Edited Transcript of AGNr.AT earnings conference call or presentation 16-Sep-22 11:30am GMT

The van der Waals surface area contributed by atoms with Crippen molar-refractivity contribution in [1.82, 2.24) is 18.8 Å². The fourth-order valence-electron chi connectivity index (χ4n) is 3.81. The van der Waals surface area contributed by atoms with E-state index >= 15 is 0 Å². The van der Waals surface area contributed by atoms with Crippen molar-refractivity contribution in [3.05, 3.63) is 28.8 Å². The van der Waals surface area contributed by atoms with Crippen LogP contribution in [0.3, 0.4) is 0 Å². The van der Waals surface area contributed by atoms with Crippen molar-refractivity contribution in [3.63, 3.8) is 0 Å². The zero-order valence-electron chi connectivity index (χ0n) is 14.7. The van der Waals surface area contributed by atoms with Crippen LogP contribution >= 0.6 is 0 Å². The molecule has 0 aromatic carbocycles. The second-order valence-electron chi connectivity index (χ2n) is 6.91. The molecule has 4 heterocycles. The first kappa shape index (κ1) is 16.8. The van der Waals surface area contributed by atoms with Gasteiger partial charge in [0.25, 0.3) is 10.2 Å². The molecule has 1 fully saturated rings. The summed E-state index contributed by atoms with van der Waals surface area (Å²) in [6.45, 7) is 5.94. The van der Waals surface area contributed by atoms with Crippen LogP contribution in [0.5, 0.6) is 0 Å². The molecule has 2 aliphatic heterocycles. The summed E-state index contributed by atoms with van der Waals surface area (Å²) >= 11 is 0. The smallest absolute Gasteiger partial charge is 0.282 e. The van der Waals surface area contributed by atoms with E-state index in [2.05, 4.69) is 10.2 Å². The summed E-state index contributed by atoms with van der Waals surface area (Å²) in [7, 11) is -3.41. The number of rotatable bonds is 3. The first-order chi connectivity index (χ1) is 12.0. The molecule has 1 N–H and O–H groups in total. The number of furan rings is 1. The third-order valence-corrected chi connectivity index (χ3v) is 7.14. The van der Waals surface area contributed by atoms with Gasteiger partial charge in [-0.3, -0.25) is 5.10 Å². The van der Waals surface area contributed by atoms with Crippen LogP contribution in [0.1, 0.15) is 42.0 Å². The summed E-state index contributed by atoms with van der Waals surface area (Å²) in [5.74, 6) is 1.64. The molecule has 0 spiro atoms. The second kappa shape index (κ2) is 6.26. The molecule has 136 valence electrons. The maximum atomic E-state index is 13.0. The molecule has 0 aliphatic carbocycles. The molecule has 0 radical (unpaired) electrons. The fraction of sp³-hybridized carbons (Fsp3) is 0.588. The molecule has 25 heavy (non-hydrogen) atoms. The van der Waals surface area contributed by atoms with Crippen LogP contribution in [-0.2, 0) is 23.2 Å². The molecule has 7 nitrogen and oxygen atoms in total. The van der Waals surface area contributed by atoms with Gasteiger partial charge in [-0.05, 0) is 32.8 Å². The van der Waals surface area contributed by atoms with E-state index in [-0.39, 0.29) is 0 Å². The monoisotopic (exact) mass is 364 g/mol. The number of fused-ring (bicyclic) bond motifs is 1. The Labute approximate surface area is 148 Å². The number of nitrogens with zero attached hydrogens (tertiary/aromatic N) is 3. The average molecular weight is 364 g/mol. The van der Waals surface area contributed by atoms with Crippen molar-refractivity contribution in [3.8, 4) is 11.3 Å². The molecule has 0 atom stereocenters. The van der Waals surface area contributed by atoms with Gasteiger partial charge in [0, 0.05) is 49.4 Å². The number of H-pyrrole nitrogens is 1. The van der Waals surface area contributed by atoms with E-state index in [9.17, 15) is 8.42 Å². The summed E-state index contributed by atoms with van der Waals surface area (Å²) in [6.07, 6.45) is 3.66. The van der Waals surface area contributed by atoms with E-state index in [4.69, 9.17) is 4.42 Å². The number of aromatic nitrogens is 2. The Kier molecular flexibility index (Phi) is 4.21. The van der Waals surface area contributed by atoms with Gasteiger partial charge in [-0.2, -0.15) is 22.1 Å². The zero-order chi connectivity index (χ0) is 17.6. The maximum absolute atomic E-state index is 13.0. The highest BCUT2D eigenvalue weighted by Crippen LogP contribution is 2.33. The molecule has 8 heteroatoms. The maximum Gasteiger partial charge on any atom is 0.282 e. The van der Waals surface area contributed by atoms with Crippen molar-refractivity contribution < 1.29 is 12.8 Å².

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Q2 2022 Aegean Airlines SA Earnings Call 145 64, Kifisia Sep 16, 2022 (Thomson StreetEvents) -- Edited Transcript of Aegean Airlines SA earnings conference call or presentation Friday, September 16, 2022 at 11:30:00am GMT TEXT version of Transcript ================================================================================ Corporate Participants ================================================================================ * Eftichios Theodoros Vassilakis Aegean Airlines S.A. - Executive Chairman ================================================================================ Conference Call Participants ================================================================================ * Achal Kumar HSBC, Research Division - Analyst * Natalia Svyrou Svyriadi Eurobank Equities Investment Firm S.A., Research Division - Research Analyst * Vijay Singh Fiera Capital (UK) Limited - Investment Analyst ================================================================================ Presentation -------------------------------------------------------------------------------- Operator [1] -------------------------------------------------------------------------------- Ladies and gentlemen, thank you for standing by. I'm Costantino, your Chorus Call operator. Welcome, and thank you for joining the Aegean Airlines Conference Call to present and discuss the first half 2022 financial results. (Operator Instructions) The conference is being recorded. (Operator Instructions) At this time, I would like to turn the conference over to Mr. Eftichios Vassilakis, Chairman. Mr. Vassilakis, you may now proceed. -------------------------------------------------------------------------------- Eftichios Theodoros Vassilakis, Aegean Airlines S.A. - Executive Chairman [2] -------------------------------------------------------------------------------- Good afternoon, everybody. Welcome to our 6 months call. We're happy to report that the second quarter of 2022 was a lot closer to normality and a lot closer to our regular performance than we've seen in the COVID years. Therefore, in the second quarter of the year, we approached the market with roughly 86% of our pre-COVID ASKs, and we achieved 94% of the revenue that we had in the same quarter in 2019, so an improvement in terms of how much we approached our pre-COVID numbers and revenues versus ASKs offered to the market. And of course, a very significant increase relative to an encumbered quarter of 2021 from EUR 108 million of revenue in the second quarter of '21 to EUR 327 million, just 6% below 2019 and 200% over 2021 on our second quarter. The corresponding results in terms of passengers, we're obviously in the same direction from 1.2 million last year to 3.2 million this year in this quarter, a very significant improvement towards normality in load factors, reaching 79.2% from only 66% the year before. And despite, of course, a highly inflationary environment in various elements of costs, including the dollar and most intensely than anything else, the fuel, we did manage to achieve a positive result in the second quarter of EUR 17.8 million pretax and EUR 11 million roughly post tax, which is 56% of the equivalent performance of 2019. But I think the most important thing to say considering the course of events of the year is that there was a very gradual and with an exception of about 4 weeks around the initiation of war in the Ukraine, a very gradual and consistent build of demand and bookings, which led us already in the second quarter of the year, while we still had flown revenues lower than 2019 -- and while the activity was lower than 2019 to have sold revenues, so basically cash inflow to the company, which relates to the potential and the value of the forward months to be actually quite a bit higher in the second quarter of '22 than this equivalent quarter even of 2019, which, of course, indicates not only strong cash flows, but more importantly, a strong quality of demand, both in terms of passenger count, but also in terms of yields for the summer. And indeed, since we are now in the -- towards the end of the third quarter, we can say that the third quarter performance has been very much in line and even ahead of our expectations in the beginning of the year and in the course of the second quarter, and therefore, that we think this has changed our expectation of profitability for the full year, strengthening our expectation for a positive result and indeed being in a position to predict that for the third quarter, which typically, for the company, the result of the third quarter is in excess in terms of profitability, in terms of the total result of the year, but the result of the quarter itself, the third quarter for 2022 will be certainly no less in revenue or indeed no less in profitability in terms of absolute number for the quarter than it was in 2019, which, of course, was our best year, including for the third quarter. So very much a positive trend, driven by several factors, driven, of course, by the worldwide and European-wide recovery of demand. The special, I would say, appeal of Greece, where we have seen flights to Greece recovering significantly more substantially, indeed. They are one of the few countries in Europe, the only country in Europe where EUROCONTROL reports more flights to for the summer months relative to 2019 and practically also the only country where the number of arrivals on a year-to-date basis by the end of August for the overall country are very, very close to 2019 levels despite, of course, the very heavy shortfall of the first quarter and the second quarter, which was made up in arrivals on the third quarter. So Greece, a very attractive location, of course, presenting us with an advantage and a disadvantage. Advantage in terms of customer demand, disadvantage in terms of the fact that many airlines, a low-cost network have actually flown Greece to Greece with significantly higher capacity than in 2019. So significantly over 100%, 120%, 130% of 2019, even though in their overall performance since 2019, they're actually lower in recovery than us, but a hell of a lot more investment to our country. And within that environment, which is strong in demand, but also very strong on competition, we're happy to say that we seem to be achieving very positive numbers that are significant enough and improvement in quality to compensate for the largest part of the significant increase in the various different kind of costs, which come with, of course, an unprecedented level of inflation, increasing dollar, increasing fuel and especially jet fuel, and of course, interest rates at the same time. So a very dynamic course for the year. We are happy that we have achieved actual growth over the levels of 2019 during the summer months relative to our performance from our bases in Heraklion and Thessaloniki, where the market in 1 case, in Heraklion is growing, but even the Thessaloniki the market is contracting relative to 2019, we're actually gaining in absolute numbers. In Athens, which is still, in a certain way, affecting our performance because Athens and Thessaloniki are the only places in Greece, the only main airports of Greece where we've got overall, as a country, lower numbers in 2019. In those -- in both of those airports and of course, in Athens, which is the most significant hub -- the only hub and the most significant base for us, there, the numbers are still lower than 2019, but recovering in a very strong direction. And there, we're retaining our share, while in Thessaloniki and Heraklion we are increasing our share. So overall, I would say that the status of Greece is a country that is appealing is up. The competition is significantly stronger than the past and still Aegean is performing very well and recovering quite well. I think this has to do, of course, with our relationship with customers and how we serve them. It has to do, of course, with the gradual increase of numbers of the new A320neo and then A321neos in our fleet. This year was a big year in arrival of aircraft. We were supposed to receive a total of 12 aircraft for the year. There have been delays, significant delays in the delivery of the aircraft, the entire logistics chain in production, in engines, in different areas of logistics, as you know, has been burdened by the recovery post COVID and by the resurgence of demand. Therefore, we were not able to achieve the expectation of the number that we were expecting and planes are typically delayed between 2 and 4 months. But their gradual entry into the fleet definitely gradually changes our economics and allows us to partially offset the inflationary pressures coming from the, what we call environmental parameters that affect all airlines and airlines in Europe, which, of course, unfortunately include the rate of the dollar relative to the euro. So our investment in aircraft is paying back. We were able, in the summer, to achieve a load factor of 84%, which is very close to the levels we were during 2019, about a couple of points below. But due to the average increase of the size of aircraft in terms of passengers per flight, especially in international flights, we are a little bit higher. Also, it's been, we have to say, an important year because we have effectively completed a very significant effort, which involved exiting from the type of the Q400 by Bombardier to enter into ATR 72-600. A large number of aircraft coming in, 9 aircraft in total, between November and June this year. A complete overhaul of, of course, of retraining our crews, retraining our technical staff in order to accommodate the new aircraft types. And I think a timely introduction from the point of view of the fact that these aircraft are significantly more efficient, fuel-efficient than the Q400, which is also a positive evolution for us. However, a difficult path to be performing in the face of the high number of acceptances of new aircraft and high number of rig deliveries of all their aircraft that we are going through due to our main A320neo delivery process. Now on the negative side, one, anybody involved in the airline business this summer is very aware and passengers are aware too, that there were problems across the entire chain in terms of the operation of airports, in terms of the speed of security, in terms of the amount, the number and the experience of handling agents around Europe, in terms of ATC delays because the space was jammed by the closure of Russia and Ukraine of airspaces, and therefore, more aircraft go through central corridors of Central Europe, causing more delays. All these things put together, together with logistics issues, we have to do with different suppliers and different production, have created certainly a very difficult operating environment. We're on the one side, we're very happy to see strong demand and indeed, demand that allows for yields to partially compensate for the fuel levels that we've been paying. But at the same time, not being able to serve our customers with the quality levels that we would have liked to have in terms of on-time performance and of course, their overall experience in airport, baggage handling and whatnot. This is something that all European airlines say. So I would like to say that Greece has been a couple of clicks better. And also Aegean has been a couple of clicks better than the average. We haven't had cancellations to a great extent because we made a significant investment in training people before COVID, especially pilots, and we were able to increase our headcount, again, after COVID in a much more efficient way than many of our competitors. And therefore, we were able to avoid cancellations, which are definitely the most frustrating thing for customers. However, the other elements of performance have also suffered. And as a result, we have been very active to be in contact with our customers and try to mitigate the effects of these different unpleasant experiences with communication, with small improvements in their loyalty program with small gifts in a way to show that our airline is always closest to the customer, even in times of significant difficulty in operations like this summer. Having said that, to a certain extent, some of these issues are to be expected when an overall European system goes from essentially idle to the sort of spring increase of return and then summer peak of return of demand. And it's good to note that from the end of July and on, we've been on a steady path of increase of all the elements of qualitative performance that affect customers. Also, we have been continuing our investments in deepening our loyalty program in terms of offer to our customers. We've introduced offers that allow our customers to bundle tickets on specific destinations and achieve lower prices. We've created -- we've invested in our lounges and continuing to invest in our lounges in renovation and expansion throughout the year. We are very eager to capture and take advantage of the qualitative shifts in the mix of people coming to Greece, and we're very eager to serve this, let's say, more demanding customer base, which is also able to pay a little more. We're very happy to note that our carbon class composition in traffic -- I'm sorry, [club] class composition of traffic has steadily increased, both for our domestic and international service, and this has been an important part of bringing up our revenues and our yields, and definitely, that's a direction we want to continue. And overall, certainly, it's been a very, I would say, encouraging return and reconditioning of our ability or reconfirmation of our ability to generate cash flows, revenues and profits, which, of course, we have to say as strong as it has been in the summer and as well as we see it continuing into September and October, we have to have a caveat of risk for the November, December, the part of winter, where we know that leisure demand towards Greece is very minimal and where we expect, of course, the effects of the high cost of energy to the consumer -- European consumer and the Greek consumer to be most, I would say, visible. Therefore, a very good performance and forecasted performance materially for the third quarter as we see today, but a significant question mark about the wait of winter. And of course, the way the things will normalize from the point of view of inflation, fuel levels and expectations of demand for next year, which is too early to gauge. The positive -- the 2 positive elements to keep, and I will stay there and then open the floor for questions, is that the country is performing very well as a destination, a; and B, despite significantly increased levels of competition exactly because the country is attractive, Aegean is very much holding its own in terms of revenue reconstitution and in terms of direction of profitability even within a very adverse fuel and U.S. dollar environment, and we hope that as our re-fleeting and overall reorganization effort continues, we will be able to strengthen our competitiveness and be able to take advantage of the shift of demand towards our country. And the fact that after all, our country, unlike Europe, had a very, very different last 10 years with very depressed consumer spending, very depressed real estate prices, very depressed employment levels. And these things are now recovering. So even within a weaker European environment because of energy, we expect Greece, both because of tourism demand, but also relative improvement of employment and real estate pricing and the investment [climate] relative to 4, 5, 6 years ago, to fare on a relative basis better. So this is my opening statement. Happy to take any questions, so we can clarify some things that I basically covered on a very basic direction and sense. Thank you. ================================================================================ Questions and Answers -------------------------------------------------------------------------------- Operator [1] -------------------------------------------------------------------------------- (Operator Instructions) The first question is from the line of Svyrou, Natalia with Eurobank Equities. -------------------------------------------------------------------------------- Natalia Svyrou Svyriadi, Eurobank Equities Investment Firm S.A., Research Division - Research Analyst [2] -------------------------------------------------------------------------------- Yes. I was wondering if we could talk about a bit the fuel prices, the fuel cost increase and if you have a hedging for the next year? And if you believe this -- the increase in prices will actually manage to cover all -- with all the cost things going around? This is on the cost. And I was wondering also if you could give us -- you said that they have the delays and your re-fleeting schedule, if you could give us more details how many aircrafts you actually got or you're expecting until year-end on this basis? -------------------------------------------------------------------------------- Eftichios Theodoros Vassilakis, Aegean Airlines S.A. - Executive Chairman [3] -------------------------------------------------------------------------------- Okay. I will start from the end because that's the simplest one. We were supposed to receive 12 aircrafts for the year. Materially, 8 of them were supposed to be ahead of the season, meaning by the end of June. By the end of June, I believe we had received 4 aircraft. So more or less, we operated in the peak with 4 aircraft, 4 new aircraft less. We compensated by retaining some of the older aircraft, but we had 4 younger aircraft less than expected. These aircraft are being delivered these months in the -- so after the season to a great extent. For the overall year, the effect will be that from the 12 aircraft, we'll receive 10 of them. But as you understand well for the seasonality of demand to Greece, receiving aircraft in September, October, November is not very much used when you haven't used them in the summer. So in the overall year, only 2 aircraft will be pushed on to the next year. But unfortunately, we missed -- we operated in the summer with 4 aircraft -- 4 new aircraft less than we had expected. So we received -- by now, it's up to 8, I believe our acceptances. But we only flew the full summer with 4 of the new ones that we received this year. So this is not -- this is -- to be fair, this is -- if Airbus is performing at level 90, Boeing is performing at level 60, so in a way, we should be thankful that we have only the delays of Airbus, although if there are any people from Airbus on the phone, I will tell them it was a terrible effect to Aegean and to everybody else. So that's the part about the aircraft delays. Of course, it doesn't change the numbers that we eventually get just the arrival times and the repatriation, the reclaiming of our predelivery payments. So it affects our operating costs to some degree because we operate a lower mix of new aircraft, and it affects our cash flow because we get less of our money back or less -- we delayed to get some of our money back from the PDP payments. In terms of hedging, we -- I think you know that we've been around 45% to 50% month-by-month this year, and we are at 25% for next year. Of course, the levels where we are hedged for next year are lower than what the spot rate now, but higher than the rates that we had enjoyed in our hedging this year. In terms of predicting where the fuel will go, well, I'm sorry, but I would be doing a different job if I could do that well. So I'm not going to say anything other than to say that what has affected us in the last 4 months more than the price of Brent has been the jet fuel crack spreads, which means that what's pushing up the cost for lower airlines, and there's been a lot of articles about that, is the shortfall -- relative shortfall of jet fuel production by various refineries in the European area and that's actually what has sustained jet fuel on a significantly -- today, we're paying the same jet fuel prices we're paying in March when the Brent was $114 and today, the brand is circa 1992, and we're paying the same jet fuel price, which means that the spreads of the refineries are significantly higher because the demand-supply equation leads it there. So that reconstitution of refineries shifting to jet fuel supply is equally important to us and all the other airlines as the reduction of the price of the Brent. I think that's all I can tell you on that direction. -------------------------------------------------------------------------------- Natalia Svyrou Svyriadi, Eurobank Equities Investment Firm S.A., Research Division - Research Analyst [4] -------------------------------------------------------------------------------- No, that was very clear... -------------------------------------------------------------------------------- Eftichios Theodoros Vassilakis, Aegean Airlines S.A. - Executive Chairman [5] -------------------------------------------------------------------------------- I'm sorry, and one more point. I think what's been established this year is that when you have a cost that is so common across markets, you see that airlines have to discipline their strategy in terms of what they charge because they have no other choice. And indeed, we have heard from many people in the industry, most famously the Chairman of Ryanair who, of course, as a company and as a person have championed in the past the super low fares, who was actually stated that we should expect fares will be going up for quite a bit because that's where inflation and that's where fuel and that's where the overall operating parameters within Europe lead. So it's clear that we're looking at that direction, and it's something that has to be applied by all airlines, at least in the next couple of years where we expect between inflation, commodity prices, interest rates, and everything that is constituting the cost base, including, of course, the rate of the dollar to be in disadvantageous levels. -------------------------------------------------------------------------------- Operator [6] -------------------------------------------------------------------------------- The next question is from the line of Kumar, Achal with HSBC. -------------------------------------------------------------------------------- Achal Kumar, HSBC, Research Division - Analyst [7] -------------------------------------------------------------------------------- I have a few questions, please. First of all, in terms of networking, so basically, of course, you've been consolidating in Athens, due to, of course, seasonality factor and the competition. But now given that the recovery actions has been slow, although the recovery in (inaudible) are quite rapidly -- quite fast, so do you think you will have some changes in your networking strategy and you will deploy more capacity in (inaudible) rather than Athens? And secondly, do you think this winter could be rather weaker winter as compared to the last winter, I mean, the pre-COVID levels because the recovery in Athens is going to be slower than pre-COVID, do you think? So that is my first question. -------------------------------------------------------------------------------- Eftichios Theodoros Vassilakis, Aegean Airlines S.A. - Executive Chairman [8] -------------------------------------------------------------------------------- Okay. So let me take that. It's true that starting from 2021, the recovery of the regions was higher than the recovery of Athens initially because people were concerned about basically large concentrations with people in cities and they preferred sort of less urban destinations. We have seen that trend gradually mitigate. But it's true that the increase of the resort, I would say, the island areas has been significantly higher. Now our ability to compete is related on network flows and it is related on a certain amount of balance between incoming and outgoing passengers because Athens and Thessaloniki are the 2 main cities of Greece, where you can expect to have, in international routes, a more decent balance between incoming and outgoing passengers, meaning leisure incoming and Greeks traveling for business or leisure themselves to a certain degree. Those are effectively the only 2 places where you can see that. They will always remain at the center of our strategy, and we will always attempt, first, to develop from these 2 areas. The other thing what we have seen is that, of course, it's better to concentrate your operation in -- by having more aircraft in more significant -- let's say, in more significant airports rather than trying to spread yourself too thin. So Heraklion has become -- which is the main airport of Crete, also with Chania another focal point of development. So what I can say about our network strategy going forward, you should expect to see our growth to come from [Mykonos], from Thessaloniki, from Heraklion and Chania, not from the smaller airports of the country. Regardless, if they are developing in a positive way or not, the reasons are because of the balance of incoming and outgoing to some degree and because of how different and how much better the seasonality, of course, is in Athens and Thessaloniki. So you -- if our operation is seasonal by a factor of 2, today, if we attempted to grow significantly more from the islands as opposed to from (inaudible) Thessaloniki. Our seasonality would become a factor of [4]. And that would make it very difficult to have a profitable operation. Therefore, I think you should consider that our network strategy will remain concentrated in Athens, Thessaloniki and Heraklion, and that the growth is going to come primarily from there and that the fact that 2 of these places haven't recovered yet to a full extent is just allows us some more opportunity for recovery, I hope, in the years to come, but we're not going to shift to a more island-based operation. -------------------------------------------------------------------------------- Achal Kumar, HSBC, Research Division - Analyst [9] -------------------------------------------------------------------------------- Right. And so are you expecting winters to be weaker than pre-COVID levels? -------------------------------------------------------------------------------- Eftichios Theodoros Vassilakis, Aegean Airlines S.A. - Executive Chairman [10] -------------------------------------------------------------------------------- Well, I would hope they should not because our winters in Greece were already extremely weak. In fact, in the past, in the winters, there was very little margin creation in the winter to support our fixed costs. And therefore, as you may recall, we would tend to lose something between 15 million and 17 million per month for the difficult months of winter and the worst months, of course, which are the Q1 months. So I would not expect our operations results to develop worse than that. But especially this year, because there is this whole financial and psychological, I would say, issue with what's going to happen with energy, gas supply, petrol supply, electricity costs, in the winter in Europe and because there is this measure of uncertainty, I think it's difficult to make predictions. Actually, I would expect things to gradually improve in winter because in the past, we had a low -- very, very low starting point. However, this year, I don't think anybody wants to make predictions for November, December or January because of the whole energy crisis situation. -------------------------------------------------------------------------------- Achal Kumar, HSBC, Research Division - Analyst [11] -------------------------------------------------------------------------------- Right. Fair enough. My next question is around your fleet strategy. So coming back to the last question and then you were discussing. In terms of fleet strategy, now, of course, there have been some delays, so my first -- I mean my couple of points here or the question is that, so are you going to -- are you going to extend some of the leases, which are going to expire next year? I mean because previously I think you were not very clear and it was left to the demand recovery. So now what are your views in terms of extension of the current leases? And secondly, because of the high energy prices, the demand for the secondhand aircraft is very low. So if you're going to hold the leases or extend the leases, what kind of option would you have to renegotiate the leases so that, that could offset the higher energy prices, please? -------------------------------------------------------------------------------- Eftichios Theodoros Vassilakis, Aegean Airlines S.A. - Executive Chairman [12] -------------------------------------------------------------------------------- Well, okay. First of all, the one thing that, again, this year has shown is that you do need to take certain precautions so that deliveries do not affect your ability to operate because when you have such a short season, effectively 4.5 months, 5 months to make the substance of your profitability and then you're facing very weak winters. It's very important that you are able to operate during this time with the right fleet and the right amount of fleet. Therefore, yes, you do become a little bit more reluctant to let things go unless you're absolutely certain that the delay issues are addressed. So I would expect, yes, to still allow a lot of the aircraft that expire to go, but certainly also to extend some. There is enough healthy competition there between the suppliers, which, as you correctly say, on principle would rather see their aircraft stay with you. So you can reduce a little bit the cost. However, we have to note that the main thing that will support you is the gradual increase of the components of the new aircraft in your fleet and the fact that gradually going forward by winter -- in the winter periods you use only your -- effectively only your new fleet or by 80%, 90% only your new fleet and the older part of the fleet, which is retained is flown for a few months in the summer to complement the additional capacity and as a result, when you fly an older aircraft less and you have significantly lower capital costs, then you have a decent balance. And if you recall in the past, Kumar, we've always said that it will always make sense for Aegean to have some older aircraft because unfortunately, we're not able to utilize our whole fleet around the year in a more or less even way, not even approaching some of our Northern Europe competitors. So yes, we will retain some of the aircraft expiring. We will be conservative to try to -- in retaining some aircraft. We've got enough choice so you can still negotiate down lease rates. However, the main mitigation of cost will be that gradually every month, our inventory of new aircraft builds, and therefore, every month, we improve a little bit or a lot, what percentage of our operations we performed with a higher fuel efficiency, higher seat count and lower maintenance cost aircraft. So I hope I've answered your question. Again, you will have seen statements by Airbus that some decisions like re-expanding their production that pushed back a little bit because they recognize they're not being able to do it. So I think everybody in the industry expect that the delays in producing aircraft will also be there to some extent in '23. So yes, we will be a little bit conservative and try to avoid some of the issues we had this year, where, for instance, we did have to do 2 wet leases from third parties that will have a net-net significant cost of around EUR 6 million, EUR 7 million of additional costs to what would have been there if we operated our own in the summer period. So we will certainly opt to have a few extra of the currently used aircraft around to cover any potential delays. We will not take the risk to be required to do wet leases, which are much more expensive as we had to do this summer. -------------------------------------------------------------------------------- Achal Kumar, HSBC, Research Division - Analyst [13] -------------------------------------------------------------------------------- Okay. The other thing I wanted to understand about your domestic economy, of course, as you rightly said, Greece domestic economy is doing wonderful, it is improving sharply. So do you expect that could result in a sharp recovery in the domestic demand? -------------------------------------------------------------------------------- Eftichios Theodoros Vassilakis, Aegean Airlines S.A. - Executive Chairman [14] -------------------------------------------------------------------------------- Well, first of all, I didn't use the word wonderful because that would sound too political from my (inaudible) 6 months. What I did say in its objective is that after going through a long period of crisis, 6, 7 years ago, 5 years ago, we had between 17% and 23% unemployment. Today, we've got around 10% unemployment. And I think that real unemployment is even lower than that. Therefore, if more people are working than 4 or 5 years ago, I do expect that our economy, on a relative basis, will perform better than the rest of Europe and also because -- and we have seen it both in countries like Greece, but also in Portugal, because prices, particularly of real estate, but also of cost of living, are lower than the rest of Europe, and they dropped back because of the crisis that these countries had the last 10 years. There is now a higher rate of resurgence in values, a higher migration of people from abroad that want [summer] homes or to live permanently taking advantage of working remotely in different European businesses, and also, of course, the pure tourism part. So yes, we do expect the economy to be a little bit better or a lot better than the average European economy, which was pretty much full employment up until a couple of years ago. Now whether that is going to be big enough to offset the effect of what it means to be paying a higher electricity bill for a Greek home, well, I cannot tell you that. I'm not a good enough macroeconomist. I would like to hope so, but I don't know. So I will leave it at that. -------------------------------------------------------------------------------- Achal Kumar, HSBC, Research Division - Analyst [15] -------------------------------------------------------------------------------- Okay. Sorry, last 2 questions, and I'm sorry, it's a long list. So one question is straightforward, do you have any capacity guidance for this year, given that we are already in September? So now what kind of capacity growth do you expect in terms of seats or ASK, whatever? And my second question is that given that, of course, you have portrayed July and August has a very strong demand, I mean, you can see good demand. But then given that Germany and U.K. are the 2 biggest source market, for the tourism and both are under tremendous pressure, U.K. in particular. So do you -- I mean what -- don't you think there any impact as such or do you see any impact as such? What -- how do you see that? I mean that's not reflecting in the sort of guidance for July either. -------------------------------------------------------------------------------- Eftichios Theodoros Vassilakis, Aegean Airlines S.A. - Executive Chairman [16] -------------------------------------------------------------------------------- First of all, in terms of ASK capacity, I believe, through the summer and the last part of the year, I think the months are all going to be between 94% and 98% of ASKs relative to 2019 with the delta effectively coming downward from domestic and slightly upward in terms of ASKs from international relative to 2019. So that's the capacity outlook. In terms of passenger outlook for the year, I expect us to be between 12 million and 12.5 million passengers for the full year. In terms of revenue for the year, I expect us to be between minus 5 -- let's say, minus 6 and minus 3 in a very good scenario, very close to 2019 for the overall year. So definitely, a significant recovery, but not a full one in terms of ASK or passengers. In terms of revenue, it's going to be a lot closer for the full year. And profitability, I already gave you a guidance, a very significant guidance for the third quarter, saying that I believe the third quarter will be no lower in absolute profit for the quarter than the profit of 2019 and that we have uncertainty, of course, for the performance of the fourth quarter. In terms of U.K. and Germany. U.K. is our smallest overall share. We have effectively, U.K. from the major markets is the only one where effectively we fly to London, Edinburgh and Manchester and only 3 cities and only from [Matan]. So in total, it's about 4 flights a day. Germany is about 20 flights a day or 24 flights a day at peak. So significantly higher exposure to Germany than the U.K. Also the U.K. for us, because it's mostly in London, it is also significantly dependent on Greeks traveling to London, not only Greeks coming to England because we don't have any exposure for the major leisure flows that go directly to Heraklion, to Crete, to Rhodes, to Corfu, Mykonos, Santorini from the U.K., we do from Germany and France and other markets. So I'm not so concerned for the U.K. due to the significance it has. Germany, of course, if there is a change, then that will affect us. However, what is being discussed in the market is that '23 is likely to be kind of a battle between slightly or significantly more restrictive house economics and residual pent-up travel demand. So we don't know where that balance will be. But certainly, if there is a significant shortfall in Germany, we would feel that. U.K. wouldn't make a big difference for us. -------------------------------------------------------------------------------- Operator [17] -------------------------------------------------------------------------------- The next question is from the line of (inaudible) Securities. -------------------------------------------------------------------------------- Unidentified Analyst, [18] -------------------------------------------------------------------------------- I have 2 questions. One regarding the current percentage of fuel hedging that you have, where does that stand right now as a percentage? I mean is it below or above 50%, let's say? And the second one has to do with your dividend policy. Supposing that for the full year, you turn net income positive, are you planning to resume with dividends distribution to shareholders? -------------------------------------------------------------------------------- Eftichios Theodoros Vassilakis, Aegean Airlines S.A. - Executive Chairman [19] -------------------------------------------------------------------------------- I have 2 definite answers for the last question. One, we are certain that we will be profitable this year. After all, if I told you that our quarter 3 is going to be no less than quarter 3 2019 as a quarter, that effectively secures a significant amount of profitability, one; two, no way we will distribute a dividend this year and very, very unlikely we would distribute the dividend even the year after that. It's very important to rebuild our capital base to a significantly higher level even than it was before the COVID crisis because we expect our balance sheet to expand as we are accessing new aircraft, and therefore, we also need a higher capital base. So no dividend expectation for this year, regardless of what -- how positive the results will be and very little possibility of distributing income from '23 into '24, unless '23 ends up being a very, very magic year. So I think that's a clear response to that. In terms of hedging for this year, we said that in the beginning, roughly speaking, we are at 50% for the remainder of this year at levels that are about $640, $650 per metric tonne for jet fuel. And for next year, we're around 24%, 25% at levels around $800 per metric tonne. Obviously, we have been significantly less aggressive in buying fuel forward for '23 because of the levels at both Brent, but more significantly, jet fuel cracks, jet fuel threads stand today. And which is why we are at the lower hedging level in '23 than we would typically be 6 months before the beginning of the next year or 5 months before the beginning of next year. -------------------------------------------------------------------------------- Operator [20] -------------------------------------------------------------------------------- The next question is from the line of Singh, Vijay with Fiera Capital. -------------------------------------------------------------------------------- Vijay Singh, Fiera Capital (UK) Limited - Investment Analyst [21] -------------------------------------------------------------------------------- I had a question on hedging, but it has been answered. So thank you very much. -------------------------------------------------------------------------------- Operator [22] -------------------------------------------------------------------------------- (Operator Instructions) Ladies and gentlemen, there are no further questions at this time. I will now turn the conference over to Mr. Vassilakis for any closing comments. -------------------------------------------------------------------------------- Eftichios Theodoros Vassilakis, Aegean Airlines S.A. - Executive Chairman [23] -------------------------------------------------------------------------------- Thank you all for attending our call today. As I said, we're happy to report positive results and a very positive trend in the summer. Looking forward to talking to you again sometime early November when I hope we'll be publishing our 9 months trading update, and of course, then you will have a much, much clearer picture for the year, and of course, a first outlook about what we expect to do capacity-wise, destination-wise and how we feel about the overall demand situation for '23. So thank you very much, and have a nice weekend. -------------------------------------------------------------------------------- Operator [24] -------------------------------------------------------------------------------- Ladies and gentlemen, the conference has now concluded, and you may disconnect your telephone. Thank you for calling, and have a good afternoon.